Pardon my potential dumb question, but I am lost on the money totals spoken of. How are the money winnings etc attained. What are they based on? Sounds like a fun game when I get to fifty:-) prizes to from me! Just like our ATP and WTA for players group. Who keeps track of it all and are there current prizes? Maybe I can do like $25 for each slam and like 15$ for ever other? Justin

13

(14 replies, posted in Wimbledon)

Thanks Tono! I admire your studious tennis dedication! I think it is to be commended!

14

(3 replies, posted in Male Players)

Well said Tono. I just got the chills though at the end of the match, as baghdatis and Murray walked off the court together. That was classy. On the other hand, would Murray have waited for Baghdatis if he had lost? I think so. Yes, Murray is a top Notch player, but the fact of the matter is, will he show up?? sad

15

(97 replies, posted in Wimbledon)

Exactly!  Love u bro!

16

(3 replies, posted in Male Players)

The future of Murray in my opinion in Terms of Tennis is getting dire. As all in the locker rooms for the most part are continously complaining about him complaining, making excuses etc. Today watching the 1st couple of sets vs. Baghdatis, I see him looking to his box and complaining about his shorts. I mean this has gotten out of hand. To win Majors, one has to be complete physically and mentally. And I mean COMPLETE. When I see this type of conduct, all I see is a player in need of a Sports Psychologist not a new coach. There is nothing wrong with needing a mental boost just like a athlete needing a gym session. If Andy does not jump in a mental gym, and I mean soon, the new generation of players will slide right on in. The likes of Henman in relation to Murray are to very close. Murray so much more in terms of chances, but poor England will divorce him soon from the hope hill and begin to hunt for their next hope. I hope somehow Murray finds a way to tweak his game mentally, as getting any more physically fit will not just hurt him more, it will set him up for MAJOR disappointment. Any Thoughts? Coach Davis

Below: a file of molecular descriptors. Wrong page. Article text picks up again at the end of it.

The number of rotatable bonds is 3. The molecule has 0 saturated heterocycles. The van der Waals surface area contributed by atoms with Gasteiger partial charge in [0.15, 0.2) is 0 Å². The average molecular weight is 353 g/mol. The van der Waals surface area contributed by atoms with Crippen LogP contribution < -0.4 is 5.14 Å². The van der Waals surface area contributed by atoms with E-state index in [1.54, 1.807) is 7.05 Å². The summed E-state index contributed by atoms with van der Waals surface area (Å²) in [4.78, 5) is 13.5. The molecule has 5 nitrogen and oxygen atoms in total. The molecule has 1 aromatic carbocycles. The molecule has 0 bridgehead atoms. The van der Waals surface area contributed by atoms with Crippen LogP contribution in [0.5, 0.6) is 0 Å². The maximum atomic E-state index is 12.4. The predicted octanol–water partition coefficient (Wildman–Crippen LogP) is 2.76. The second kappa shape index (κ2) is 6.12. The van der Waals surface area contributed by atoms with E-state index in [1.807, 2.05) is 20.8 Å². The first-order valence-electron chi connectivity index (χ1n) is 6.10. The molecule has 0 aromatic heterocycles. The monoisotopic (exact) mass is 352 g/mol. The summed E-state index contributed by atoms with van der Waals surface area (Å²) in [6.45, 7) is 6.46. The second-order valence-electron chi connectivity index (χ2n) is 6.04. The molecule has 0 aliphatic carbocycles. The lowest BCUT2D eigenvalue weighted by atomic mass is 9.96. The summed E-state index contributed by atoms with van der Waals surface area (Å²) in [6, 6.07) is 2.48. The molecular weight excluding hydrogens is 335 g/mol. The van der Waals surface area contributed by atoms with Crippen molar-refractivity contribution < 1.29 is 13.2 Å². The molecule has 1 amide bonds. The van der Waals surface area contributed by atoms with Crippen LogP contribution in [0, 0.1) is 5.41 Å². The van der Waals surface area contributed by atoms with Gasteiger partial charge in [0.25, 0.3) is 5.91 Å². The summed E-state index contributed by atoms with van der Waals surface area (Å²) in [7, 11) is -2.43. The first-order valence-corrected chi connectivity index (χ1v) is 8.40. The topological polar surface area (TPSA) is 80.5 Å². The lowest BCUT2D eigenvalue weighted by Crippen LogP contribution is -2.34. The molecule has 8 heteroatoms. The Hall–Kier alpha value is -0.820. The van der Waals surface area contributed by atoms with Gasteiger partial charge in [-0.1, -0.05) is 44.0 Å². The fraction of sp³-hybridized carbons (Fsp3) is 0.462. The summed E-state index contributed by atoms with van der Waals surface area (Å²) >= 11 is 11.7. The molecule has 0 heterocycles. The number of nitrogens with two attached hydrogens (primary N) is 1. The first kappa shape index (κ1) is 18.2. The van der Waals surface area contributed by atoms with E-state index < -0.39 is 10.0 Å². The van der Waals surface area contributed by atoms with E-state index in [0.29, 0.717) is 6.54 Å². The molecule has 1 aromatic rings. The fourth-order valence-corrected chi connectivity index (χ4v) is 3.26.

Tono, Have you heard of a junior/ girl by the name of Emily Fanning? From New Zealand? She is a rising junior.

I was hoping Roddick would hold on. Ferrer just was more consistent and kept plodding along.

I was hoping Roddick would hold on. Ferrer just was more consistent and kept plodding along.

The old, but upcoming Jedi has reappeared. Kind of like Brian Baker here. So I just came off a hypothetical 6 year break and am feeling very fresh. :-) So Sir dv2jus saying I'm warming up. LOL. Whats Up Tono? Backhand? Arvis? Poco says hello:-)